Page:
and caution. Opening the glass, and AC Family, brace yourselves,
as I present to you, in her splendid divinity, Imelda, the bird-eater tarantula, goddess
of the Antiverse. She has an 8 inch legspan and is a true behemoth. Just do as I say, AC Family and we will be
safe. No sudden movements. Every time I enter this sacred lair of Imelda,
I make sure to always show great respect and reverence in her presence, lest I lose my
fingers. Her water bowl, which I always make sure is
topped off and full, needed some cleaning. She telepathically commanded me now to make
it clean. As you wish, my goddess. I took a deep breath and with my hand slowly
made my way to her water bowl. Got it. Removing the bowl to wash it free of its stains. The next requirement of me was a peace offering
of some sort. I was not allowed to enter her lair without
bearing a gift, fit for a goddess. She waited patiently. I came with the fattest, most delectable cockroach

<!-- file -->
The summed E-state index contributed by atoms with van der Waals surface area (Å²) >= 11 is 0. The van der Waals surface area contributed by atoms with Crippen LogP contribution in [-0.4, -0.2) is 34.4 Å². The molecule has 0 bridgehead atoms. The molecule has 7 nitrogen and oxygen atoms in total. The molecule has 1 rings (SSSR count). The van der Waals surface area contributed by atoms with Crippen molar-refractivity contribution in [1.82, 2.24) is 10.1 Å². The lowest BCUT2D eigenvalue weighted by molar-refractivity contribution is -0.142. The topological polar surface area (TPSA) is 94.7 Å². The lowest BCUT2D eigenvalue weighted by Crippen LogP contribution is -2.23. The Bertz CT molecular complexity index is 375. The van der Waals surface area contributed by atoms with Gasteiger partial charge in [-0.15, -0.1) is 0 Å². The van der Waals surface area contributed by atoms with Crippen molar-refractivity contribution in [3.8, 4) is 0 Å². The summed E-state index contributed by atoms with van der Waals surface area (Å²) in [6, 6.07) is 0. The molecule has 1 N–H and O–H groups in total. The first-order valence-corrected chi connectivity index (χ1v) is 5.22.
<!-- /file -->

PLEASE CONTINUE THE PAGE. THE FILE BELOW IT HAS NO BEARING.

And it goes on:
from my cockroach farm to offer as my appeasing sacrifice to goddess Imelda. I had hoped this gift would suffice. She always loved to eat the male roaches. I approached slowly and deliberately to give
her the cockroach. Oh man! Alright, it seems she’s not hungry at the
moment. I had fed her a few days ago, so I guess she
was still content food-wise. She’ll be eating our gift later, but the good
news is we had her blessing to remain here for a short time. So now, the reason I came here. I needed Imelda’s silk. Tarantulas like Imelda here cover their entire
living space with a thick carpet of silk. On some nights, I will catch Imelda meticulously
going over this entire terrarium with a fresh layer of silk. She blankets the decor, the ground, and even
the glass with this divine mattress. In fact, she refuses to dig tunnels like most
tarantulas and demands that she be kept in a big space like this to treat the entire